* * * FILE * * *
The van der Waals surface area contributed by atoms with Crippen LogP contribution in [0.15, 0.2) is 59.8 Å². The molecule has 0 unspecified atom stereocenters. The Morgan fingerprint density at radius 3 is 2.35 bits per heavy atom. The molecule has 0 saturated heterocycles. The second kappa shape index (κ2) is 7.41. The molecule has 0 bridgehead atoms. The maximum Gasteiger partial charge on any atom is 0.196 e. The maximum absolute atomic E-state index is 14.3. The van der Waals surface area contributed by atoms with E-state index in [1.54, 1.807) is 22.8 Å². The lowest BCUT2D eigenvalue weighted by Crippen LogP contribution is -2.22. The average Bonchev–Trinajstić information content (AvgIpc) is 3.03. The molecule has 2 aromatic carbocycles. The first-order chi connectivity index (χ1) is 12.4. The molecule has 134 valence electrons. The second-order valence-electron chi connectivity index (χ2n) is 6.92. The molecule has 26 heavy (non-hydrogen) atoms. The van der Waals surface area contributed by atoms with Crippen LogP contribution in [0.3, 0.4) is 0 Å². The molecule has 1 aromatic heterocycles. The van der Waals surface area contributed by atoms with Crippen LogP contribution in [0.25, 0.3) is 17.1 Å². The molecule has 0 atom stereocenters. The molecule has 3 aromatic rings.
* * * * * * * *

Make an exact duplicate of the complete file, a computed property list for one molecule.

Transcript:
The van der Waals surface area contributed by atoms with Crippen LogP contribution in [0.15, 0.2) is 59.8 Å². The molecule has 0 unspecified atom stereocenters. The Morgan fingerprint density at radius 3 is 2.35 bits per heavy atom. The molecule has 0 saturated heterocycles. The second kappa shape index (κ2) is 7.41. The molecule has 0 bridgehead atoms. The maximum Gasteiger partial charge on any atom is 0.196 e. The maximum absolute atomic E-state index is 14.3. The van der Waals surface area contributed by atoms with E-state index in [1.54, 1.807) is 22.8 Å². The lowest BCUT2D eigenvalue weighted by Crippen LogP contribution is -2.22. The average Bonchev–Trinajstić information content (AvgIpc) is 3.03. The molecule has 2 aromatic carbocycles. The first-order chi connectivity index (χ1) is 12.4. The molecule has 134 valence electrons. The second-order valence-electron chi connectivity index (χ2n) is 6.92. The molecule has 26 heavy (non-hydrogen) atoms. The van der Waals surface area contributed by atoms with Crippen LogP contribution in [0.3, 0.4) is 0 Å². The molecule has 1 aromatic heterocycles. The van der Waals surface area contributed by atoms with Crippen LogP contribution in [0.25, 0.3) is 17.1 Å². The molecule has 0 atom stereocenters. The molecule has 3 aromatic rings.